Cardboard Boat Museum, Race
New Richmond, Ohio
Tell someone that you've visited the Cardboard Boat Museum and they'll probably think you're pulling their cardboard leg. Like The Paper House in Massachusetts, which also sounds impossible, the museum elevates our appreciation of the water-defying power of wood pulp.
The Cardboard Boat Museum exists because of New Richmond's annual Cardboard Boat Race on the Ohio River. "Back when we started this thing," said Ray Perszyk, chairman of the race committee, "you'd just throw cardboard in the river and hope for the best." Now the race draws thousands of spectators and well over 50 boats each year, all vying for the coveted Cardboard Cup.
The race's growing popularity has inspired its participants to build increasingly complex craft. "We built a 16-foot-long train; we built a Flintstones-mobile," said Tom Lemon, listing some of Team Lemon's boat creations. But when the race was over, said Tom, "we had to keep giving them away, or throwing them away. We needed a museum."
Indeed, how else would most people know about cardboard boats?
The museum occupies an old gas station that stands atop the riverbank. Dozens of boats are displayed; many are boxy representations of objects not normally associated with watercraft. Some look a lot like the carved Ghanaian coffins at the Museum of Funeral History. One boat resembles an oversized cup and saucer, another a World War II jeep, another a passenger jet. One boat was paddled eight miles downriver to Cincinnati, a world record distance for a cardboard vessel. To save space in the museum, some boats have had their front ends chopped off and mounted on the walls like hunting trophies.
Visiting the Cardboard Boat Museum means you'll visit with people like Ray and Tom, who have to be around to let you in anyway. You'll learn that cardboard boats don't float because of secret pulp technology; they're made of everyday cardboard, some tape, and lots of latex house paint.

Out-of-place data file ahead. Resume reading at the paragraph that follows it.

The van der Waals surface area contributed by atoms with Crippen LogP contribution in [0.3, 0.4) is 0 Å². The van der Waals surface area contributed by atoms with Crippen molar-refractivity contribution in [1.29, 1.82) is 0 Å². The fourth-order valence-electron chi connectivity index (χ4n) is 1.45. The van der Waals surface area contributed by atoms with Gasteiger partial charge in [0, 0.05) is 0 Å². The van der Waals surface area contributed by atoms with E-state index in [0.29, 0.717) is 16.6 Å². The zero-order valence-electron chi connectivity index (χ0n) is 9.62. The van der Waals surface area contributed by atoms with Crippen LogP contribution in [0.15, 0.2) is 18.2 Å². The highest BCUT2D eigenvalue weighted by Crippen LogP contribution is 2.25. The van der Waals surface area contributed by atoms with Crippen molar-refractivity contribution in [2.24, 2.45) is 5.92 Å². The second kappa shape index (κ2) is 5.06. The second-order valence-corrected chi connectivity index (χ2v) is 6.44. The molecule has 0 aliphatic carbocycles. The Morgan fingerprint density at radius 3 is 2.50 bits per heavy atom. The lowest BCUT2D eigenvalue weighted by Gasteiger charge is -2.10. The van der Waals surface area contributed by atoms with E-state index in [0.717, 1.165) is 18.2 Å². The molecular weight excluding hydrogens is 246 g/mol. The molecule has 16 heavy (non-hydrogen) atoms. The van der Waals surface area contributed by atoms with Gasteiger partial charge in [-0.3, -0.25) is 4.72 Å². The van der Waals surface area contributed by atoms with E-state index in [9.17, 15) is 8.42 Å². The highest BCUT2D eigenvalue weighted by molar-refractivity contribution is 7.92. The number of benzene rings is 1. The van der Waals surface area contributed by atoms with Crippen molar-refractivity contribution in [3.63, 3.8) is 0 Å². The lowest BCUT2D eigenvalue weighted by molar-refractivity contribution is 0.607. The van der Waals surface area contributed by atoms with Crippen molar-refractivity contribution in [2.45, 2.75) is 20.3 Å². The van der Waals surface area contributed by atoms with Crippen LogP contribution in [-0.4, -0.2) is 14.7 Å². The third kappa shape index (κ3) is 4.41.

"It keeps water out of houses," said Tom of the paint.
Team Lemon, we were told, uses cans of mismatched paint that otherwise would've been thrown out by the local hardware store. "It's great as long as you're not particular about color," said Ray. "And we're not."
And what of the implied comedy of a cardboard boat? It goes in the water, swells up, falls apart, gives everyone a big laugh? Sunken boats have no gallery in the Cardboard Boat Museum; they'd be too soggy to display. They're important, however, to the race, whose Titanic Award for the most spectacular sinking grows more problematic with each passing year. The boat builders have become too good; their layers of paint too impervious.
"We've gotta figure out a way to get more sinkings," Ray said. "It's like going to a NASCAR race without a wreck."
Maybe what's really on display at the Cardboard Boat Museum is a glimpse of alternative transportation in a resource-depleted future. No longer the butt of jokes, boats of scrap cardboard and mismatched paint could become the nautical-but-nice vehicles of the 21st+ century.
If what we all end up paddling resembles the craft at the Cardboard Boat Museum -- giant guitars or bananas or oversized hot dogs in a bun -- even better.